AT oil temperature in Subaru — causes and fixes
Understand the role of AT oil temperature in Subaru vehicles.
Temperature is a vital factor in car engineering. There’s a reason why your car has different coolant fluids and other cooling mechanisms. Without proper cooling, the transmission system and the engine will overheat. The AT oil temp is present in all automatic cars, such as Subaru models, and regulates transmission fluid temperature.
Along with the transmission temperature gauge, the AT oil temp light indicates the transmission oil temperature. Though, there’s a slight difference in the functions of both indicators.
The transmission temperature gauge shows you the all-time temperature status of your transmission system. However, the AT oil temp light only comes on when the transmission oil has gotten hotter than usual.
Now, let’s dive into the meaning of AT oil temp in Subaru models, the possible causes, symptoms, and solutions.
What is AT oil temp?
AT oil temp is short for automatic transmission oil temperature system. The system is responsible for warning drivers of escalating transmission fluid temperature. Unlike other oil warning lights, the AT oil temp is usually by text on the dashboard instead of a symbol.
Under normal circumstances, the transmission oil should be between 175°F and 225°F. When the oil temperature spikes, it triggers the AT oil temp system light. The light starts flashing to warn the driver of an overheating transmission system.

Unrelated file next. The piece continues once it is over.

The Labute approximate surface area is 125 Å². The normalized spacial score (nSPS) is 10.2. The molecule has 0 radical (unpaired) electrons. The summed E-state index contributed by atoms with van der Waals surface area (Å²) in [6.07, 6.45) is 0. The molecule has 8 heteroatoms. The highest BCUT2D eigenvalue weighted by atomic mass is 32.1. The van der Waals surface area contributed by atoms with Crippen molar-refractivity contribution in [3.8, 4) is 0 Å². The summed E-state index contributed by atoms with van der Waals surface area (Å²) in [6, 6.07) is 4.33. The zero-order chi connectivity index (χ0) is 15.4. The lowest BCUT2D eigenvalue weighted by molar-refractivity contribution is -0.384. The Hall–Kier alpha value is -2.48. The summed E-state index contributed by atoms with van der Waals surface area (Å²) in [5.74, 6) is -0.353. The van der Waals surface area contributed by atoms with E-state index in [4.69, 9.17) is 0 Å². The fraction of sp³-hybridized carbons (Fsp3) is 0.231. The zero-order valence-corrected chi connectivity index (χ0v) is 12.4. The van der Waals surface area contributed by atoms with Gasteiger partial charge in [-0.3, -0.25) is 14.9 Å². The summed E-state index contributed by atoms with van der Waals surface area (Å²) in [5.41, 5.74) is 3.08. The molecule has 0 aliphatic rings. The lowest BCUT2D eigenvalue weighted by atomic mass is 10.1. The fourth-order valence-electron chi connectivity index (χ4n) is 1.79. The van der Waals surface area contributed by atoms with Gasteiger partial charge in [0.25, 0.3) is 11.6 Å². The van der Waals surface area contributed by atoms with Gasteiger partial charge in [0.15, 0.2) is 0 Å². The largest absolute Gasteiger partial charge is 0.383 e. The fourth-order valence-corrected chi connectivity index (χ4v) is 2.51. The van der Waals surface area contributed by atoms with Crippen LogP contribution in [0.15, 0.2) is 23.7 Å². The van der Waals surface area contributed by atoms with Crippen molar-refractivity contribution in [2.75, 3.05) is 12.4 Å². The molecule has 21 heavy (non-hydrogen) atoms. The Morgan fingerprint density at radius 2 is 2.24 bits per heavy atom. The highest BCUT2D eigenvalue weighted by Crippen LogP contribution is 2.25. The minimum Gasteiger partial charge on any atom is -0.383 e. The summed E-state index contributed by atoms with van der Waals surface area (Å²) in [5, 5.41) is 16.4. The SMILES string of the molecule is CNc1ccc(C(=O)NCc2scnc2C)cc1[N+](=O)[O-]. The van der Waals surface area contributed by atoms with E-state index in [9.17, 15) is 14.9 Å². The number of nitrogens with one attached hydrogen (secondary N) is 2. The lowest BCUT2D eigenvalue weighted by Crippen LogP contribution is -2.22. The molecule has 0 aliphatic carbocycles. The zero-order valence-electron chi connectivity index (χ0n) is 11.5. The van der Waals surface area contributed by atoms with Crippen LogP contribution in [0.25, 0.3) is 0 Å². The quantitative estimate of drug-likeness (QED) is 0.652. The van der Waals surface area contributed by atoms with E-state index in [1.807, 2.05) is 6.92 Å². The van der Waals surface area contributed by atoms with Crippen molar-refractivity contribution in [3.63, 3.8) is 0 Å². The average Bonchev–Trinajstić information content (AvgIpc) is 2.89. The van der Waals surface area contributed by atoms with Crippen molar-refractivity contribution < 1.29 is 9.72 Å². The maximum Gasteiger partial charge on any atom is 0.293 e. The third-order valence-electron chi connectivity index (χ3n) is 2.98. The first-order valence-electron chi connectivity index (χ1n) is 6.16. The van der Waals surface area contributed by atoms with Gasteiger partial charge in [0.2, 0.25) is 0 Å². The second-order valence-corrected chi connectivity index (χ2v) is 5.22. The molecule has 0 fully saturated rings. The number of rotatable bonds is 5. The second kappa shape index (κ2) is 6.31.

If the AT oil temp light illuminates your Subaru dashboard, it’s a clear sign that the fluid is too hot for both the transmission system and the engine. Driving your car while the AT oil temp light is flashing doesn’t bode well for your transmission system.
Your entire transmission system can overheat and suffer failure if you don’t fix the problem on time. Moreover, transmission repairs and replacements are not cheap.
A repair will cost you around $300 – $1,400. For a complete replacement, you can expect to spend between $1,800 – $3,400. Everything depends on the level of damage the heat does to your system.
Oil warning lights in Subaru
Apart from the AT oil temp light, other oil warning lights help indicate issues concerning your Subaru’s oil system. These warning lights include;
Low oil level indicator light
Low oil pressure warning light
R. Diff temperature warning light
What causes AT oil temp light?
In a nutshell, unusually high temperatures cause AT oil temp light to flash. However, several factors can cause the transmission system to overheat and trigger the AT oil temp light. We’ll outline these factors below so that you can avoid them.
Low transmission oil level
Most drivers know how to go about engine oil changes, but not enough drivers know how to navigate transmission oil changes. When the transmission fluid leaks or gets low, the parts are not adequately lubricated.
Also, low transmission fluid limits the cooling of transmission and engine parts. As you can imagine, this can quickly lead to overheating. Of course, overheating in the transmission system causes AT oil temp light to start flashing on the dashboard.